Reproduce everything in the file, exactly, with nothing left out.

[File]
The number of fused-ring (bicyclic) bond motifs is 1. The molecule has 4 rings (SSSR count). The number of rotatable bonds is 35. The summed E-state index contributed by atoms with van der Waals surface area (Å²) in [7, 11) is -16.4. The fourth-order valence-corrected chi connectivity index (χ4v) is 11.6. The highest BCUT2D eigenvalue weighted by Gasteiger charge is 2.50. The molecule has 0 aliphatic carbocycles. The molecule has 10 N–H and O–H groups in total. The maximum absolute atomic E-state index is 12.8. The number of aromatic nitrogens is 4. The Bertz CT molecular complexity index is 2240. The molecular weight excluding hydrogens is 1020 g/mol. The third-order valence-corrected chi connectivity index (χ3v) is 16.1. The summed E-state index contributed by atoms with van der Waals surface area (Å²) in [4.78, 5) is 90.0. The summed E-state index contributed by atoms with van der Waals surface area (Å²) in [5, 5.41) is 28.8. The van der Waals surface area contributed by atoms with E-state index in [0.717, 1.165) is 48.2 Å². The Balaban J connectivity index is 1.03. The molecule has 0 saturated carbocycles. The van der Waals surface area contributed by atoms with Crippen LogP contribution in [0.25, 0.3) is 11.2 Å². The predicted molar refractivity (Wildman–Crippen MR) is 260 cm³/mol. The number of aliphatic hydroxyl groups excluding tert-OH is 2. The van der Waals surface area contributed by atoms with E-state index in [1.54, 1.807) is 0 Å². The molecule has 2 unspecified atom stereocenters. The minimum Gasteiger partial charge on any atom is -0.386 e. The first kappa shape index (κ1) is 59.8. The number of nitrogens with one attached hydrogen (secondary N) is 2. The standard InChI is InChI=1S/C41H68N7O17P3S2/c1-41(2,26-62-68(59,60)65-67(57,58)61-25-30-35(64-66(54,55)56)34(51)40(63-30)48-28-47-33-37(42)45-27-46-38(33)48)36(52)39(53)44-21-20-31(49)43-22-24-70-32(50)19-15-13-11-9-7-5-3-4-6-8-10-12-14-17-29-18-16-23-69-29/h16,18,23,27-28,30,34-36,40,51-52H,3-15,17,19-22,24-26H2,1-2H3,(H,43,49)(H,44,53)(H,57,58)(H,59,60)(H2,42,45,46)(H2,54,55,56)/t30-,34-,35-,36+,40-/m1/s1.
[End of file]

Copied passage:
The number of fused-ring (bicyclic) bond motifs is 1. The molecule has 4 rings (SSSR count). The number of rotatable bonds is 35. The summed E-state index contributed by atoms with van der Waals surface area (Å²) in [7, 11) is -16.4. The fourth-order valence-corrected chi connectivity index (χ4v) is 11.6. The highest BCUT2D eigenvalue weighted by Gasteiger charge is 2.50. The molecule has 0 aliphatic carbocycles. The molecule has 10 N–H and O–H groups in total. The maximum absolute atomic E-state index is 12.8. The number of aromatic nitrogens is 4. The Bertz CT molecular complexity index is 2240. The molecular weight excluding hydrogens is 1020 g/mol. The third-order valence-corrected chi connectivity index (χ3v) is 16.1. The summed E-state index contributed by atoms with van der Waals surface area (Å²) in [4.78, 5) is 90.0. The summed E-state index contributed by atoms with van der Waals surface area (Å²) in [5, 5.41) is 28.8. The van der Waals surface area contributed by atoms with E-state index in [0.717, 1.165) is 48.2 Å². The Balaban J connectivity index is 1.03. The molecule has 0 saturated carbocycles. The van der Waals surface area contributed by atoms with Crippen LogP contribution in [0.25, 0.3) is 11.2 Å². The predicted molar refractivity (Wildman–Crippen MR) is 260 cm³/mol. The number of aliphatic hydroxyl groups excluding tert-OH is 2. The van der Waals surface area contributed by atoms with E-state index in [1.54, 1.807) is 0 Å². The molecule has 2 unspecified atom stereocenters. The minimum Gasteiger partial charge on any atom is -0.386 e. The first kappa shape index (κ1) is 59.8. The number of nitrogens with one attached hydrogen (secondary N) is 2. The standard InChI is InChI=1S/C41H68N7O17P3S2/c1-41(2,26-62-68(59,60)65-67(57,58)61-25-30-35(64-66(54,55)56)34(51)40(63-30)48-28-47-33-37(42)45-27-46-38(33)48)36(52)39(53)44-21-20-31(49)43-22-24-70-32(50)19-15-13-11-9-7-5-3-4-6-8-10-12-14-17-29-18-16-23-69-29/h16,18,23,27-28,30,34-36,40,51-52H,3-15,17,19-22,24-26H2,1-2H3,(H,43,49)(H,44,53)(H,57,58)(H,59,60)(H2,42,45,46)(H2,54,55,56)/t30-,34-,35-,36+,40-/m1/s1.